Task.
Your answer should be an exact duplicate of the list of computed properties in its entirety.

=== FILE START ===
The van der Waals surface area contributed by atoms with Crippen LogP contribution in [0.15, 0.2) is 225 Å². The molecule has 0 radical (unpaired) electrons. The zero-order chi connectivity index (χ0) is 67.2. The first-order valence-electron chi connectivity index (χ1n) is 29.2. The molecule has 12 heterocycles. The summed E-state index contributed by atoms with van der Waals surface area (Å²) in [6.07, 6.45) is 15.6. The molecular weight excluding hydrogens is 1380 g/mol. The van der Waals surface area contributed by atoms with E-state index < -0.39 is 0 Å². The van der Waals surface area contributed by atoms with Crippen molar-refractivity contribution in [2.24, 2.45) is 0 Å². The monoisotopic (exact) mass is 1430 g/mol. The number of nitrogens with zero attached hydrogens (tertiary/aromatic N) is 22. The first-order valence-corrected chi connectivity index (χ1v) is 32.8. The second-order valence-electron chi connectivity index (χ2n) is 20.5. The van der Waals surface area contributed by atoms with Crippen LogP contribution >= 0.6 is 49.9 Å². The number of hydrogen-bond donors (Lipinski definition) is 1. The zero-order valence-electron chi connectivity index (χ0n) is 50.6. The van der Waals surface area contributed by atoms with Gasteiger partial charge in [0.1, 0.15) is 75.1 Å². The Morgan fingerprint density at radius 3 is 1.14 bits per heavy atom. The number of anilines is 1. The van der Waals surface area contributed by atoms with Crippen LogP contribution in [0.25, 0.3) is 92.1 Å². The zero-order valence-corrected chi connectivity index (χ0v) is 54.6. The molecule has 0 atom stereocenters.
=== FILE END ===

The van der Waals surface area contributed by atoms with Crippen LogP contribution in [0.15, 0.2) is 225 Å². The molecule has 0 radical (unpaired) electrons. The zero-order chi connectivity index (χ0) is 67.2. The first-order valence-electron chi connectivity index (χ1n) is 29.2. The molecule has 12 heterocycles. The summed E-state index contributed by atoms with van der Waals surface area (Å²) in [6.07, 6.45) is 15.6. The molecular weight excluding hydrogens is 1380 g/mol. The van der Waals surface area contributed by atoms with E-state index < -0.39 is 0 Å². The van der Waals surface area contributed by atoms with Crippen molar-refractivity contribution in [2.24, 2.45) is 0 Å². The monoisotopic (exact) mass is 1430 g/mol. The number of nitrogens with zero attached hydrogens (tertiary/aromatic N) is 22. The first-order valence-corrected chi connectivity index (χ1v) is 32.8. The second-order valence-electron chi connectivity index (χ2n) is 20.5. The van der Waals surface area contributed by atoms with Crippen LogP contribution >= 0.6 is 49.9 Å². The number of hydrogen-bond donors (Lipinski definition) is 1. The zero-order valence-electron chi connectivity index (χ0n) is 50.6. The van der Waals surface area contributed by atoms with Gasteiger partial charge in [0.1, 0.15) is 75.1 Å². The Morgan fingerprint density at radius 3 is 1.14 bits per heavy atom. The number of anilines is 1. The van der Waals surface area contributed by atoms with Crippen LogP contribution in [0.25, 0.3) is 92.1 Å². The zero-order valence-corrected chi connectivity index (χ0v) is 54.6. The molecule has 0 atom stereocenters.